Sophie's choice: camellia or seaweed?
Volunteer and camellia enthusiast (and expert) at Royal Botanic Gardens Victoria, Jenny Happell, sent me a message after my post on the algae-backed turtle from Mittagong. After expressing some concern for the turtle, Jenny told me there was a camellia cultivar named after Sophie Ducker, the phycologist (algal expert) who described and named that alga in 1958.
Not only that, but the cultivar can be found in our Melbourne Gardens. So I stepped out of my office immediately, in early July, and headed over to the Camellia Bed to take these pictures.
As you can see, Camellia japonica 'Sophie Ducker' has small, unassuming, pink and white flowers. Which, as Jenny hinted, may be at odds with my previous colleague and sometime friend Sophie's personality.
Jenny told me of a few other specimens in Melbourne Gardens, all struggling for attention due to competing vegetation. That, I replied, is more apt for Sophie.
My lasting recollection of Sophie is interrupting my Honours seminar to tell me that waterfowl would most likely be responsible for the distribution of the algal species I had discovered (only partly true) and that I had missed some collections she had made a few decades earlier (not true, I just didn't mention them).
Sophie also, quite reasonably in this instance, took me to task for the many errors in the list of references at the end of the resulting thesis. She was sometimes right.
But there was much more to Sophie than annoying the occasional honours student. Her good friend Sara Maroske has written about Sophie's life, some of it reproduced on the Australian National Botanic Gardens Biography site. I've borrowed from that here, and you can find more information and (error-free) references at the Australian Encyclopedia of Australian Science and in the journal Phycologia.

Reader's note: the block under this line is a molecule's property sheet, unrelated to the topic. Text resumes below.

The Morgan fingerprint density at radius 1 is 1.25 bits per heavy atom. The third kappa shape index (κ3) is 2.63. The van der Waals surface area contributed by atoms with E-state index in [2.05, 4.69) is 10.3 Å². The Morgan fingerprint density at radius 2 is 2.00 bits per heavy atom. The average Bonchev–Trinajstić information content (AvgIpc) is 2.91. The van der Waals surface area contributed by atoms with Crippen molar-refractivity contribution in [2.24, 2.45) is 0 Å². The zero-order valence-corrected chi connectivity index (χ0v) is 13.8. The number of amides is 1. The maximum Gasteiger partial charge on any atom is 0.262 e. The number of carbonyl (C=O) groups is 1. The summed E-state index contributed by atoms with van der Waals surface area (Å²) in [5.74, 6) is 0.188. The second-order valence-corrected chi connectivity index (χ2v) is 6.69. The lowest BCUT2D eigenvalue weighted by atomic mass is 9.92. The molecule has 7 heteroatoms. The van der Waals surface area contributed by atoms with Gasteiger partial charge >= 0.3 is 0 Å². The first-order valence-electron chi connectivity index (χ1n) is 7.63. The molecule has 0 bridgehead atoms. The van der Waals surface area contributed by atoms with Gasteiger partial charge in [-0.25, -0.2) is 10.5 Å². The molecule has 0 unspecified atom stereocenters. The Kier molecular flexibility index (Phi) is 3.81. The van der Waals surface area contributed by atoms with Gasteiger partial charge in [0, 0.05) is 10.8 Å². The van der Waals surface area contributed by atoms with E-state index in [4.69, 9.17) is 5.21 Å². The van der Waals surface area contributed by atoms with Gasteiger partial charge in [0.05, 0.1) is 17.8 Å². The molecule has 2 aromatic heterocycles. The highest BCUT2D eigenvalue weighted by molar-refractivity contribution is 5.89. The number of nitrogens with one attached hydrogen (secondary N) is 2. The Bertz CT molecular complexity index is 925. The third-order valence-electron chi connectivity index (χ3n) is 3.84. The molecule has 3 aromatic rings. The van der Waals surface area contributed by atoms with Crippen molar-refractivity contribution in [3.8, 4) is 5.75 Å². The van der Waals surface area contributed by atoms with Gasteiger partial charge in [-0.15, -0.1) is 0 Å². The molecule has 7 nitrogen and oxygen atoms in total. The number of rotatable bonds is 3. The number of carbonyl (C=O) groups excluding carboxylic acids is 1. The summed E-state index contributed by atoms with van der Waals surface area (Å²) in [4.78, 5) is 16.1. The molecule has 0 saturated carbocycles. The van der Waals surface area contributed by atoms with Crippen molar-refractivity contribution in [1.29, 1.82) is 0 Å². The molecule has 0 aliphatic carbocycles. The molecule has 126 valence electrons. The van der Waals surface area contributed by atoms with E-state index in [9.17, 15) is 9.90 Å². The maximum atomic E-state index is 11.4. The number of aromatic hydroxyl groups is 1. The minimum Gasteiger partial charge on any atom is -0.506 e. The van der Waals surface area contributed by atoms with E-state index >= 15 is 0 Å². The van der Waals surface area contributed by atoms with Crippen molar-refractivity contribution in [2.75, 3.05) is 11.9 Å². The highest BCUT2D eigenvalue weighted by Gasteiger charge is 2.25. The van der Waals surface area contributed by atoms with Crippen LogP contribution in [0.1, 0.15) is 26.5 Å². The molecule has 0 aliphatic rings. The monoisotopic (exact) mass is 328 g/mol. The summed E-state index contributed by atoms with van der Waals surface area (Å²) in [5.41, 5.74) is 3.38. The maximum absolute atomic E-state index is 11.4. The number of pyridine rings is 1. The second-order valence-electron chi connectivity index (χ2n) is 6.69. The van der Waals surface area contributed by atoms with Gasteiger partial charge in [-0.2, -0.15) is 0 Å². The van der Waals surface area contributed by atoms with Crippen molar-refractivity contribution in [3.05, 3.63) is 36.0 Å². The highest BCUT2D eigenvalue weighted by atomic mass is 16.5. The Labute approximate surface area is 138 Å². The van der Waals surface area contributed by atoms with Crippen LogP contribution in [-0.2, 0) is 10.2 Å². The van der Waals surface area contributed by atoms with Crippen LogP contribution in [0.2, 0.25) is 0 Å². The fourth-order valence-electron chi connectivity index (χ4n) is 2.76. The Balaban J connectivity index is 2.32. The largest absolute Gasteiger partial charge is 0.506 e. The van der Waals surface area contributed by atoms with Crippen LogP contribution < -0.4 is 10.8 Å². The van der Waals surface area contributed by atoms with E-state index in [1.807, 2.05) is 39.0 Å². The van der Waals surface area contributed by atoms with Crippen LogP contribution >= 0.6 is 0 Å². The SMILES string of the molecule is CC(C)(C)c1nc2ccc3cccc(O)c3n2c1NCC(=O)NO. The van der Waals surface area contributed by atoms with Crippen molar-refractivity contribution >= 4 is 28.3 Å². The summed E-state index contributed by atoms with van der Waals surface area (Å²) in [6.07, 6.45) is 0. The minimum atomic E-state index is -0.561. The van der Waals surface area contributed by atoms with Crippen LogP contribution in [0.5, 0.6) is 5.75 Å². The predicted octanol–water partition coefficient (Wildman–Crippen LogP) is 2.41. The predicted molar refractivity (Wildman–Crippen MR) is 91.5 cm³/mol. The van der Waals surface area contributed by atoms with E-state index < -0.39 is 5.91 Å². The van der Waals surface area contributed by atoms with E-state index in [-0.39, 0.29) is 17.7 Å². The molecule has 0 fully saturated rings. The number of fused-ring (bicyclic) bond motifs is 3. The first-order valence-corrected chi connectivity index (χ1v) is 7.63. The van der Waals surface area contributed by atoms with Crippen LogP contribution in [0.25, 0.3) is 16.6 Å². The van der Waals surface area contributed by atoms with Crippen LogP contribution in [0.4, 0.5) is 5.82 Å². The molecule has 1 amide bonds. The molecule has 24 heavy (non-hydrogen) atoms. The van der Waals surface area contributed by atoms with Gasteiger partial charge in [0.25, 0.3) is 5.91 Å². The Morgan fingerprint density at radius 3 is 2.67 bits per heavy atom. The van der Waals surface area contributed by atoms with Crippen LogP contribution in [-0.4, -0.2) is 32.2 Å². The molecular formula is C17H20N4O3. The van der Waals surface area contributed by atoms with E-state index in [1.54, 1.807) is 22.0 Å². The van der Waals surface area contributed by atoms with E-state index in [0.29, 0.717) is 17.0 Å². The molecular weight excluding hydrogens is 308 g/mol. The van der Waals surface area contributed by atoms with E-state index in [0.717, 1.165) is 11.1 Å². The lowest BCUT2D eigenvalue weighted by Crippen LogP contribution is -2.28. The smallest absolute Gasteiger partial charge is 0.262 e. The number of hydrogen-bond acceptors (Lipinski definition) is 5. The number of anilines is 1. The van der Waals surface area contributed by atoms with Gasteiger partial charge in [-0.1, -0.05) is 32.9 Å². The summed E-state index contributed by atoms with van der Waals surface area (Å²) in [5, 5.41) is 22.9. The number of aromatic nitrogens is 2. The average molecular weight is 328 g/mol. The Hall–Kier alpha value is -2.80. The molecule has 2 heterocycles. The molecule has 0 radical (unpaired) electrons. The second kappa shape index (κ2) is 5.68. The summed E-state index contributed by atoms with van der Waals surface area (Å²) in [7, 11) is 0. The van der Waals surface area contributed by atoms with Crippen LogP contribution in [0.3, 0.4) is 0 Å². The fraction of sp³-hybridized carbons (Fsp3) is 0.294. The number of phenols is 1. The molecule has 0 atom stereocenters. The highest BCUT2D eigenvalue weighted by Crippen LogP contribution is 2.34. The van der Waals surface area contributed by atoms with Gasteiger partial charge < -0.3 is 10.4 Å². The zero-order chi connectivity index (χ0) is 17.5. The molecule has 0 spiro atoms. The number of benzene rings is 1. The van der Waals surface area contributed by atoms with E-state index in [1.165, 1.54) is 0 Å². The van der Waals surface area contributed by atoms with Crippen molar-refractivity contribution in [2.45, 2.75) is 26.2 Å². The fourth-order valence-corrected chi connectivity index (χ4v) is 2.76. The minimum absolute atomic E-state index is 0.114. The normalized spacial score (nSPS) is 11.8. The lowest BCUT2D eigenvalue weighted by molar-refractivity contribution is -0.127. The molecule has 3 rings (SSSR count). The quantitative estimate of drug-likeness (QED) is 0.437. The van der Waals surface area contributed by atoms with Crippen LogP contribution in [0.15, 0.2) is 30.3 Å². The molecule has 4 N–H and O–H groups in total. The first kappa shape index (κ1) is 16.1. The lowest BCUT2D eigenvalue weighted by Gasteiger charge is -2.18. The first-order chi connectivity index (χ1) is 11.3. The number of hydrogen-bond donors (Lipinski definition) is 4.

Born in Berlin in 1909, Sophie lived to be 95. The second world war interrupted her university education where she was studying to become a botanist but in 1944 she became a research assistant at the University of Melbourne. She worked there as an employee (30 years) and then honorary associate up to and beyond my Honours year in 1981.
Sophie described her career as transitioning from mycologist (fungal expert) to phycologist (algal expert) through to botanical historian. I caught her at the intersection of the latter two, captured beautifully in her 1988 biography of Irish botanist and phycologist William Harvey, The Contented Botanist.
|Camellia japonica 'Sophie Ducker' to the right|
In recent years I have reconnected, belatedly and posthumously, with Sophie, through becoming Patron of the Australian Gardens History Society. She would be amused by this - at first scoffing, then saying what an important role it was and giving me advice on how to do it better. Sophie was an active member of the society and, as Sara put it 'As well as writing about historic gardens, Sophie’s interest in this subject found expression in her own exquisite garden in which each plant seemed to have its own story...'
Also, as again well expressed by Sara, Sophie had to make her way in a profession dominated by men: '...her own career was an inspiration to other women and [she] left a substantial collection of her own records at the University of Melbourne Archives... Her willingness to acknowledge issues of gender, nationality and family in shaping a career set her apart from many of her generation who wanted to believe in academia as a meritocracy. In so doing, however, she always remained positive about what has been, and what can be achieved by women in their chosen fields of endeavour.'
Sophie deserves more than a camellia cultivar to be named in her honour, and there is indeed a beautiful seaweed (red alga) called Duckerella. It was named by a good friend of mine, Mike Wynne, and I think it may be entirely pinkish in colour.
The camellia, though, is easier for us to enjoy. It was created by famed camellia grower and breeder Bob Withers, from Donvale. It first flowered in 1994, when Sophie was 85 years old, and was named in her honour in 1998.
Take a look at the pretty specimen in the Camellia Bed, or take more time to find the others among the vast collections of Melbourne Gardens. Sophie would recommend the latter I'm sure. I have no idea what Sophie thought about this selection but I know she will have been chuffed to have her name on a sign in Royal Botanic Gardens Victoria.